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sensory science

More Information on Pink (12-03-14)

Genschow and his team investigated the effects of Baker-Miller pink (similar to Pepto-Bismal pink) on mood.  Their information seems to contradict previous findings that being near this color is calming.  Genschow and his fellow researchers found that “Many prisons across western countries recently began to paint detention cells in Baker-Miller pink to calm down aggressive inmates. This recent development is based on early findings . . . suggesting that Baker-Miller pink reduces physical strength and thus aggressive behavior. In the present study. . . .

Not So Far Outside the Box (12-02-14)

Chan, Dow, and Schunn investigated how sources of inspiration influence design solution creativity.  They report that “Design ideas often come from sources of inspiration (e.g., analogous designs, prior experiences). . . . we test the popular but unevenly supported hypothesis that conceptually distant sources of inspiration provide the best insights for creative production. Through text analysis of hundreds of design concepts across a dozen different design challenges on a Web-based innovation platform that tracks connections to sources of inspiration, we find that . . .

Perils of Approaching (12-01-14)

Yanping Tu, and colleagues Christopher Hsee, Zoe Lu, and Bowen Ruan, recently completed research indicating that people may not be positive toward individuals and things that seem to be approaching them.  As reported, “people feel more negative toward individuals, images, and sounds if those ‘stimuli’ are perceived to be approaching them.  This aversion has cautionary implications for public speakers who like to get close to their audience as well as for marketers who zoom in on products.”  It seems likely that some of the effects seen are related to perceived invasions of pe

Insights on Healthcare Signage (11-26-14)

At the Healthcare Design Conference in San Diego, Farrington and Garbier, a signage design expert and a landscape architect, respectively (both with several decades of experience), shared insights on effective signage for healthcare facilities.  They reminded practitioners to make sure that signage at their facility aligns with GPS and Google maps information visitors will receive.  If Google maps will be telling people to turn right, signage should not suggest that they turn left, for example, even if both turns will ultimately guide travelers to the same destination.  Signa

Jazz It Up! (11-25-14)

Recent research with people putting golf balls can logically be extended to individuals engaged in other similar activities – while boosting a few holiday golf games!  Baghurst and his colleagues investigated “the benefit of music in [a] fine motor control situation,” i.e., while people are putting golf balls.  All study participants putted while listening to, in a random order, “no music or classical, country, rock, jazz, and hip hop/rap.”  The researchers found that “With the exception of rock music, participants performed significantly better in all musical trials compared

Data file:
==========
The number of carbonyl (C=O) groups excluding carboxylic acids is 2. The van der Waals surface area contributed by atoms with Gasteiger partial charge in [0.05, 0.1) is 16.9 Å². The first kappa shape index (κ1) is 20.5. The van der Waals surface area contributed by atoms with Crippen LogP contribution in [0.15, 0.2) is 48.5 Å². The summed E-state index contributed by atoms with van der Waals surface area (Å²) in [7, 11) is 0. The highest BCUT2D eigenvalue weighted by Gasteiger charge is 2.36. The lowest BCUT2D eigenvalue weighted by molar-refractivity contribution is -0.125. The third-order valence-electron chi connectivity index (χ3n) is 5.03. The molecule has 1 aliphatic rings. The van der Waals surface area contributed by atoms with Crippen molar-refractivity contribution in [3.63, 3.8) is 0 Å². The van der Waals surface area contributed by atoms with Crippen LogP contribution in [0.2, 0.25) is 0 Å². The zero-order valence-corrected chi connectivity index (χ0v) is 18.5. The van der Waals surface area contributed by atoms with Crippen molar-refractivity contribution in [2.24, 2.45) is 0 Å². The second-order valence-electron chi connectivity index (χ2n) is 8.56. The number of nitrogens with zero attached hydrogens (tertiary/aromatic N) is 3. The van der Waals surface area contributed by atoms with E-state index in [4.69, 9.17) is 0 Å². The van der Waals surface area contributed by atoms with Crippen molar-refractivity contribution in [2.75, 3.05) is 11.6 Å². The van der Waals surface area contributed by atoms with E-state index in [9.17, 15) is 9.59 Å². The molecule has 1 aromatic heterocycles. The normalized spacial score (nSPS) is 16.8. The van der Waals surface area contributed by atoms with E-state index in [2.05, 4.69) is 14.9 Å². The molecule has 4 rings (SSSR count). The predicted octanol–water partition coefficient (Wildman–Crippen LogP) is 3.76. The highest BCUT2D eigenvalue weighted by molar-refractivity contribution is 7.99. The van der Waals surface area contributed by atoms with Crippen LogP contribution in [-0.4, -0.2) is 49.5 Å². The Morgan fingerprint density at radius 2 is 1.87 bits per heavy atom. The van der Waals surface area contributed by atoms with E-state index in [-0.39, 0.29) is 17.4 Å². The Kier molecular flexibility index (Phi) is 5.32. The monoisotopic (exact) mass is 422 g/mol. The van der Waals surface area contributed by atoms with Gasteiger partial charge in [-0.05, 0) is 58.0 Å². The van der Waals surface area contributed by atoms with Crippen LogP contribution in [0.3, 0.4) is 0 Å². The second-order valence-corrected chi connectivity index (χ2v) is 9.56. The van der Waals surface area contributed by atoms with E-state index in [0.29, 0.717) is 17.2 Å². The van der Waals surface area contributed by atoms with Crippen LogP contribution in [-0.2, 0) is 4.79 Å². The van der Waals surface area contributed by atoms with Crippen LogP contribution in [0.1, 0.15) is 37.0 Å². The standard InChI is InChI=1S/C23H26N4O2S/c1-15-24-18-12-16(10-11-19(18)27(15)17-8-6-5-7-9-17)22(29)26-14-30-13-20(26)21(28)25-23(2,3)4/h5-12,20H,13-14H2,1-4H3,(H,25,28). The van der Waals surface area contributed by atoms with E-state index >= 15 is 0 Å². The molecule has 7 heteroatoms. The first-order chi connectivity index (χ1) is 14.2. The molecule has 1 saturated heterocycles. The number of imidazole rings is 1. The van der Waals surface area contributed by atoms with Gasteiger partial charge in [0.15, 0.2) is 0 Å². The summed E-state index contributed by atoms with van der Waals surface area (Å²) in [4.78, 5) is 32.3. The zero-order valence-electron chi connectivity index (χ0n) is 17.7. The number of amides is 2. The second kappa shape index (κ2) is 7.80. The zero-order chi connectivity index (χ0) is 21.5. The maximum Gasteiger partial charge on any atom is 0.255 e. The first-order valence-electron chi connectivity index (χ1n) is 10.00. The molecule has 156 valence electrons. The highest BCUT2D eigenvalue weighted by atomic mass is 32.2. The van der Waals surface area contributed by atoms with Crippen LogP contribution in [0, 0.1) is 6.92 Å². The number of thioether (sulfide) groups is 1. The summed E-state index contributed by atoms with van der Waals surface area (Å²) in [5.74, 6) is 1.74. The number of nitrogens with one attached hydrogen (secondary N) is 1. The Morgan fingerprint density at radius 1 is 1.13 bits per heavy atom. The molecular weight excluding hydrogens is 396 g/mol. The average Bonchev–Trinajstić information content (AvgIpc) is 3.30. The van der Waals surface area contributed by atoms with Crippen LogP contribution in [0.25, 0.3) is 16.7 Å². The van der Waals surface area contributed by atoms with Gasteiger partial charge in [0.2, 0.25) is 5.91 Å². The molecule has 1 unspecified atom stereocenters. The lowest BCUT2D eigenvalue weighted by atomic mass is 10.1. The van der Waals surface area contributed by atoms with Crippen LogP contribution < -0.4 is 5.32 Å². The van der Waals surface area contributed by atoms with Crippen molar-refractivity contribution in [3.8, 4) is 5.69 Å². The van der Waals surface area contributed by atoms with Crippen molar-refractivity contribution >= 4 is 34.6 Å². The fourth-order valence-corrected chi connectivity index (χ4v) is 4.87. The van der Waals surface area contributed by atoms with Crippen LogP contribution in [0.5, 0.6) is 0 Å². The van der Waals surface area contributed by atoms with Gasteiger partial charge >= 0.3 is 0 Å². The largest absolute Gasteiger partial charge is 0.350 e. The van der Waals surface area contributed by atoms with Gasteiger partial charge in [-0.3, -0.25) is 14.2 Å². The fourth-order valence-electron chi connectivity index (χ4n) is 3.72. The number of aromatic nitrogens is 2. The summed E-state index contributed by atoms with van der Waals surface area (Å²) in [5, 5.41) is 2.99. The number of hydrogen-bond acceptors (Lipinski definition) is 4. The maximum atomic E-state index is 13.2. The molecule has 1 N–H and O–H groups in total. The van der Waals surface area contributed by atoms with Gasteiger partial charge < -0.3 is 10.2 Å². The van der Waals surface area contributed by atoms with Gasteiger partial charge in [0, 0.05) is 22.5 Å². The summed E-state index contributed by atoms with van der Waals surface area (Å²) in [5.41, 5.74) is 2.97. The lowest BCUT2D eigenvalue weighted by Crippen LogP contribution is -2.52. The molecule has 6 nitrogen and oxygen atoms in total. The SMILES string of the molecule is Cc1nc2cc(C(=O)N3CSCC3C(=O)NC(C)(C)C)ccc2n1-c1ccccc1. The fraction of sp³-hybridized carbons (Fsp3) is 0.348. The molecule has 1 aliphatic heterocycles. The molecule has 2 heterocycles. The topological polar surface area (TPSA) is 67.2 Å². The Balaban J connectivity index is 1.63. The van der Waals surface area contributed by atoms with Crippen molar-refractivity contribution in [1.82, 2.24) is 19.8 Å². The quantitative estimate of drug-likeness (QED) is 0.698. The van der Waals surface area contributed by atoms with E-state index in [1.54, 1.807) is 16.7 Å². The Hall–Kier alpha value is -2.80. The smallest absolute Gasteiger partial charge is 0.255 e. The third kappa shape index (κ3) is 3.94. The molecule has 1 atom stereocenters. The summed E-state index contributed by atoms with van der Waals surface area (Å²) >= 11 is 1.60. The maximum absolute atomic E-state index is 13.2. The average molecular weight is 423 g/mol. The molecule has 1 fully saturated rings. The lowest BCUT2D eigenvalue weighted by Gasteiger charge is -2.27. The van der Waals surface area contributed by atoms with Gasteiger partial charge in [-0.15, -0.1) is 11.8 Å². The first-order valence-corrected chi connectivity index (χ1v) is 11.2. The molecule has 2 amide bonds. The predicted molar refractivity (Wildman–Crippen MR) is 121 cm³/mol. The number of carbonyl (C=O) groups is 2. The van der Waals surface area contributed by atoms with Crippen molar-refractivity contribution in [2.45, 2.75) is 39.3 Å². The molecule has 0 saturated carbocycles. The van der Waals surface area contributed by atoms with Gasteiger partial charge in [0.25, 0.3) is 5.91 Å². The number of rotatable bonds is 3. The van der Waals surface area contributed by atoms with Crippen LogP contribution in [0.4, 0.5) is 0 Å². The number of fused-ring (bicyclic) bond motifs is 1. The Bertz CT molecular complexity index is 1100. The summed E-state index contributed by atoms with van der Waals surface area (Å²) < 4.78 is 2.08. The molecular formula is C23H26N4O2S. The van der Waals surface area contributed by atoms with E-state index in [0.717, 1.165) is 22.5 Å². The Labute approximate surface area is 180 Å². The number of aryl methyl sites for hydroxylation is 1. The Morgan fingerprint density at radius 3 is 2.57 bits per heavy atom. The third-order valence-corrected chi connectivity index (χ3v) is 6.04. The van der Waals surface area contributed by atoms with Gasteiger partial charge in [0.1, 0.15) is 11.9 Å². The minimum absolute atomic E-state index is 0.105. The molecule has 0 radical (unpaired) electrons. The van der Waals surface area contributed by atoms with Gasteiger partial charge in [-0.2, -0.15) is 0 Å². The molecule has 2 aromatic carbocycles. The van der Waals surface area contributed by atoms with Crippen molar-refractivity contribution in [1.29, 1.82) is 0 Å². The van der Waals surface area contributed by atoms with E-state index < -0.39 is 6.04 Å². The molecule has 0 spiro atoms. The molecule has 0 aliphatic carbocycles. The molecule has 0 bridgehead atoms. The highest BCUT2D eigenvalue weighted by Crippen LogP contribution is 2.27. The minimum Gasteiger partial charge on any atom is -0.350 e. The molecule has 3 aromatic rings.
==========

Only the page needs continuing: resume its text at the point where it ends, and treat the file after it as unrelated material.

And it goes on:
New Insights on Virtual Reality (11-24-14)

New research indicates that virtual reality experiences may be significantly different from physical ones.  A related press release issued by UCLA reports that “UCLA neurophysicists have found that space-mapping neurons in the brain react differently to virtual reality than they do to real-world environments. Their findings could be significant for people who use virtual reality for gaming, military, commercial, scientific or other purposes.

Bonding Via Nostalgia (11-21-14)

It seems there are some real benefits to thinking about nostalgic group events; those sentimental thoughts generally strengthen relationships among teammates.  Wildschut and his colleagues learned that individuals “who reflected on a nostalgic event they had experienced together with [other] group members . . . evaluated [their] group more positively and reported stronger intentions” to associate with group members than people who “recalled a nostalgic event they had experienced individually . . . those who reflected on a lucky event they had experienced together with . .

Paying for Green In China (11-20-14)

Hu and his colleagues investigated the willingness of home shoppers in China to pay for green construction. Their work revealed “that the socio-economic status of homebuyers determines their willingness to pay for green attributes. Only the rich are prepared to pay for green apartments to improve their living comfort. To all, the notion of health is appealing as consumers are willing to pay for an unpolluted environment and for non-toxic construction materials used in buildings in good locations.”

Jazz It Up! (11-19-14)

Recent research with people putting golf balls can logically be extended to individuals engaged in other similar activities – while boosting a few holiday golf games!  Baghurst and his colleagues investigated “the benefit of music in [a] fine motor control situation,” i.e., while people are putting golf balls.  All study participants putted while listening to, in a random order, “no music or classical, country, rock, jazz, and hip hop/rap.”  The researchers found that “With the exception of rock music, participants performed significantly better in all musical trials compared

What Do Pediatric Patients Want? (11-18-14)

During the programming phase for an addition to the Nemours Alfred I. DuPont Hospital for Children in Delaware, pediatric patients were asked what sorts of features they’d like to see in the new facility.  Some of their responses are intriguing: “Those ideas included a roller coaster and a swimming pool, for starters. But most of all, they asked for solutions that would make the building itself less scary and would better accommodate their families over what might be a long stay. . . .